Venezuela’s economy is in tatters. With severe shortages, there are are now queues of hundreds, thousands of people outside supermarkets. Annual inflation is running at more than 64%. On the black market, the local currency has lost 65% of its value against the US dollar in the last year.
At a supermarket line in Caracas, I found 60-year-old lab assistant Antonia Rodríguez waiting for milk.
“This government is filth,” she told me. “There’s no food! If Chávez were alive, this wouldn’t be happening.”
Former president Hugo Chávez lubricated his socialist revolution with the world’s largest oil reserves. Some 96% of the country’s foreign income is derived from selling oil. When Chávez came to power in 1999, he toured the nations of OPEC and invited their heads of state to Caracas for a major summit. Prices went up and stayed there for years.
But Chávez is dead, and his successor Nicolas Maduro is paying the bill. International oil prices have halved in the last few months.
In his annual State of the Nation speech on Wednesday, Maduro admitted the country was suffering. He blamed the problems on an economic war being waged against Venezuela, part of which is the fall in oil prices.
“There’s less foreign currency,” the president told Congress. “The oil barrel has gone from $96 to $40 but God won’t fail us. God will provide.”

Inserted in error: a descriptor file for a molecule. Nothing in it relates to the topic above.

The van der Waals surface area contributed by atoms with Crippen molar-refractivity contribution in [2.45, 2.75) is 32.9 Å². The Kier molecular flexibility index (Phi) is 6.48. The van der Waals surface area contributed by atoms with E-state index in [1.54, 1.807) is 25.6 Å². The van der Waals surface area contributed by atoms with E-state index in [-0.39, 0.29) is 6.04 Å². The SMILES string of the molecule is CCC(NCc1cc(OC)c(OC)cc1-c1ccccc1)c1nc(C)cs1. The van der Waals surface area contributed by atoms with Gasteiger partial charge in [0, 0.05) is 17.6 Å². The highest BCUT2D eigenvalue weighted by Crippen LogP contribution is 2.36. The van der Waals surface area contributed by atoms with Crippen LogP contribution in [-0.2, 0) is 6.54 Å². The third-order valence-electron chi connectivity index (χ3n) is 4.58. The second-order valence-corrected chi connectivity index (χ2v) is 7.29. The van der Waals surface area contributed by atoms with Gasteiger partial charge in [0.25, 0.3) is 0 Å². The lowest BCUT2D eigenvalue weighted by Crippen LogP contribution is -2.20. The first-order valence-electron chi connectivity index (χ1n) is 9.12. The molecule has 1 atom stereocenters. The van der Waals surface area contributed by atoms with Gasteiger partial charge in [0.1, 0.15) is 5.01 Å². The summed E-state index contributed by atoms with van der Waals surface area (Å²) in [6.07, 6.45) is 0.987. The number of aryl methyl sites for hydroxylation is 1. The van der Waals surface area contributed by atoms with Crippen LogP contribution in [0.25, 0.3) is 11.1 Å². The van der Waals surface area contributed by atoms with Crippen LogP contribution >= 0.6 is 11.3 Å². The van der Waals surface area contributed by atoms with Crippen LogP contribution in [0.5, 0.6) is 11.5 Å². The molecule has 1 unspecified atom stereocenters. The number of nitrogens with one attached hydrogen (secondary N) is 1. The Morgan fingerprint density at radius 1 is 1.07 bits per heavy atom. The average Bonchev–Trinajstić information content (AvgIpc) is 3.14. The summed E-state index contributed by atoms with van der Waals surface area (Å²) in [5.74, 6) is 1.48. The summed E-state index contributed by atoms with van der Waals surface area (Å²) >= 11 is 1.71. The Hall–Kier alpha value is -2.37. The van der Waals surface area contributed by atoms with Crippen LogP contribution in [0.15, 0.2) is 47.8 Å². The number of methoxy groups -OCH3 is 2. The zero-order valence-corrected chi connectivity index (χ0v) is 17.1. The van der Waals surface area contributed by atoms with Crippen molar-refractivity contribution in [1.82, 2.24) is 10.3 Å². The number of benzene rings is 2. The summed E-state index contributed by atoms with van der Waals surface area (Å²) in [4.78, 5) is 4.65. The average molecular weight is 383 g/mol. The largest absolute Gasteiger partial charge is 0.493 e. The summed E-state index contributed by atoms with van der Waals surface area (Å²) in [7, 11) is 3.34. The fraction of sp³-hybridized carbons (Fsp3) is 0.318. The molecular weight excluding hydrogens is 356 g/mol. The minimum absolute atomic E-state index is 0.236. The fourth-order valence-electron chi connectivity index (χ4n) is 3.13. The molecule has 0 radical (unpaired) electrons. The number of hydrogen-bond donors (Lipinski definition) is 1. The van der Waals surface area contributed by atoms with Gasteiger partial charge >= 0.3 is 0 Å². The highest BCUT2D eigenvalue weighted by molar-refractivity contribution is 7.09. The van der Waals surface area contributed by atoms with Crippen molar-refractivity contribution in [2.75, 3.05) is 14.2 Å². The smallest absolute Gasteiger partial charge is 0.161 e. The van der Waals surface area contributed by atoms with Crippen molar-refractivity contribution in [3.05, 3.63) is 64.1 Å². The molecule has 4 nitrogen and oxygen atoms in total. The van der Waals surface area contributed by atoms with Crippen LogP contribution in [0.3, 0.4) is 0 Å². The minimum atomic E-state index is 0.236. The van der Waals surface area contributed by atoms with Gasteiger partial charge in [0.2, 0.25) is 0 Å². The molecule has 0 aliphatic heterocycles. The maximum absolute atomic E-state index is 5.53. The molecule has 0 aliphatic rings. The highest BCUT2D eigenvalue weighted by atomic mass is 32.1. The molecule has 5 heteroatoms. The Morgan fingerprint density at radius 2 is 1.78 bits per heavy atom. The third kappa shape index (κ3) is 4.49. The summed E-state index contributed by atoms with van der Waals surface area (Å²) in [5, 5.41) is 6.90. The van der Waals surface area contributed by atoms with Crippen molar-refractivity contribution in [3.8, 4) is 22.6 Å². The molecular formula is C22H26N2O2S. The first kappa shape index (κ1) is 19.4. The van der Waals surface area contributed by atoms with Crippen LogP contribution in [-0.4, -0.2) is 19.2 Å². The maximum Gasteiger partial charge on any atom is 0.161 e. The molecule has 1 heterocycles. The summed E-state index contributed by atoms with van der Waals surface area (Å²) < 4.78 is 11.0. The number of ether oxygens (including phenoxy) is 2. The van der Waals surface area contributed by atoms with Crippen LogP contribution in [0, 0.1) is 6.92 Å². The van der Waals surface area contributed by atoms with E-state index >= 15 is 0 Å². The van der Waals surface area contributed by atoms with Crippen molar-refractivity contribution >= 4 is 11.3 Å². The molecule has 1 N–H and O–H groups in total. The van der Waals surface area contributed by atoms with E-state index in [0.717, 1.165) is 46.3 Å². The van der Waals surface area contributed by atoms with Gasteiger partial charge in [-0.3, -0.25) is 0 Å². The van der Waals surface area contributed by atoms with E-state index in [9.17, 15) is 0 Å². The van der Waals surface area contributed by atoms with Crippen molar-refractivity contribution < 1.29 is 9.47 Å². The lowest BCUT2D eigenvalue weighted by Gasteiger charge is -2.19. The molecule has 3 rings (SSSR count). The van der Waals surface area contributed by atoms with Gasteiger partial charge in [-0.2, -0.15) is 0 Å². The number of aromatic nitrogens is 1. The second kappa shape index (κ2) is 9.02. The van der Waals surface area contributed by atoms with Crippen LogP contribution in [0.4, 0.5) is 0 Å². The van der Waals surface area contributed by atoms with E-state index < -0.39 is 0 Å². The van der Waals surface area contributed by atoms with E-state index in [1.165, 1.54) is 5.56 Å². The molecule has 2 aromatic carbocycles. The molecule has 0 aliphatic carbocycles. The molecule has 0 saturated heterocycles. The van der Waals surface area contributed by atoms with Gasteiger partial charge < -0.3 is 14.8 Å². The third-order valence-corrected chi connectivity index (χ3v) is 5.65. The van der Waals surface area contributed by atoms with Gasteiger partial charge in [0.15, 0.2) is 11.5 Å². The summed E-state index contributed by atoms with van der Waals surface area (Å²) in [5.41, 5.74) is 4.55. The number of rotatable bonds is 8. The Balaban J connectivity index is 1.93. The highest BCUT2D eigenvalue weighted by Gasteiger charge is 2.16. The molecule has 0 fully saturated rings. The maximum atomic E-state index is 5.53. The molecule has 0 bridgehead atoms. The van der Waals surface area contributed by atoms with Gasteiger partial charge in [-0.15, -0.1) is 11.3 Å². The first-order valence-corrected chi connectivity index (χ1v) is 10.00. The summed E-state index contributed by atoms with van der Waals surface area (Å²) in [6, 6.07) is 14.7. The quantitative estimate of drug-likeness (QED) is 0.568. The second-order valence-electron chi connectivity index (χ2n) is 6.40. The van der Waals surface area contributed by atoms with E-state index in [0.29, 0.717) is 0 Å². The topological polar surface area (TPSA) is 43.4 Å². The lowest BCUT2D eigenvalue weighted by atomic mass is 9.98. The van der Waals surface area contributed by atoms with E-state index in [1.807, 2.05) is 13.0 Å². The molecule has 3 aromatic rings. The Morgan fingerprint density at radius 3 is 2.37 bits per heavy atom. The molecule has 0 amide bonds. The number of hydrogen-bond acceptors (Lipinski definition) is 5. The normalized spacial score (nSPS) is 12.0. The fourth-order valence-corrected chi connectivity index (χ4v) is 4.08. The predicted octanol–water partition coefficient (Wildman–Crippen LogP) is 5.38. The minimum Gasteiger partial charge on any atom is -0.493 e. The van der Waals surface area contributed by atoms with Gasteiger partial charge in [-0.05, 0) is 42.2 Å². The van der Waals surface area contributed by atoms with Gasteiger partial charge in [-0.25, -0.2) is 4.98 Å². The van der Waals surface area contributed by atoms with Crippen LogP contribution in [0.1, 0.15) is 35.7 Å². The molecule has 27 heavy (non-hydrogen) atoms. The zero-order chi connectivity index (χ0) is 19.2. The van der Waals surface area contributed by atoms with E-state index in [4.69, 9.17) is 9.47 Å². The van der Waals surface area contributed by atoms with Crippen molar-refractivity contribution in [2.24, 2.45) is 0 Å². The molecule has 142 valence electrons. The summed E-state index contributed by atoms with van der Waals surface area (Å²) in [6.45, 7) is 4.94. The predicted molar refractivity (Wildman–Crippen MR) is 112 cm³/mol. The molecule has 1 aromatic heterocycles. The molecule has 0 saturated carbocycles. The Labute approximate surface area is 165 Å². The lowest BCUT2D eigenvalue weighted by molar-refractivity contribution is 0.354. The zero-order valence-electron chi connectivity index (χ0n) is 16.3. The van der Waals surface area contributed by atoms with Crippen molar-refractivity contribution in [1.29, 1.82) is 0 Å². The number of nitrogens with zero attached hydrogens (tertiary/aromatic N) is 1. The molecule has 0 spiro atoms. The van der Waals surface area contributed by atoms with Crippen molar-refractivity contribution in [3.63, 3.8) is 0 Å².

That line, “God will provide,” angered many in Venezuela, evidence to them that there is little hope left for the country’s spluttering economy.
Outside a pharmacy in Caracas the following morning, hundreds stood in line hoping to buy basics such as diapers.
Maureen Garban, 55, bakes and sells cakes for a living. Though she struggles to find sugar.
“Maduro is waiting for a miracle but it’s not going to happen,” she told me.
Last year, Maduro faced the biggest anti-government protests in Venezuela in more than a decade. Now, with oil revenues in free fall, Maduro’s popularity is in the low twenties and looks to be falling. Pockets of protest have begun to form across the country.
Even those who once supported Chávez, like Rodriguez in the supermarket line, are unhappy with Maduro’s handling of the economy. The opposition has called for further protests.
Cheap oil puts the president in a tough position. Bringing in pragmatic economic policies would hurt poor Venezuelans, who form the base of his support.
Currency controls, enacted over a decade ago by Chávez, have created a black market on which the dollar sells for 30 times its strongest official value. But devaluing the currency, which would provide the government more local currency, would exacerbate inflation and lower the value of Venezuelans’ savings.
During his speech to Congress, Maduro did slightly revamp the currency controls though not to any great extent.
Another option for him is to end a $12 billion-a-year subsidy on petrol at the pump, which allows Venezuelans to fill up their cars for just a few cents.
In the speech, Maduro described the subsidy as a distortion that needed to end. However, he made no concrete pronouncements. Politically, a price rise could spark major riots—just as it did when a similar move was tried in 1989.
In a recent cartoon by Venezuelan satirist EDO, Maduro is shown as a sweating snake charmer trying to persuade a barrel of oil to rise.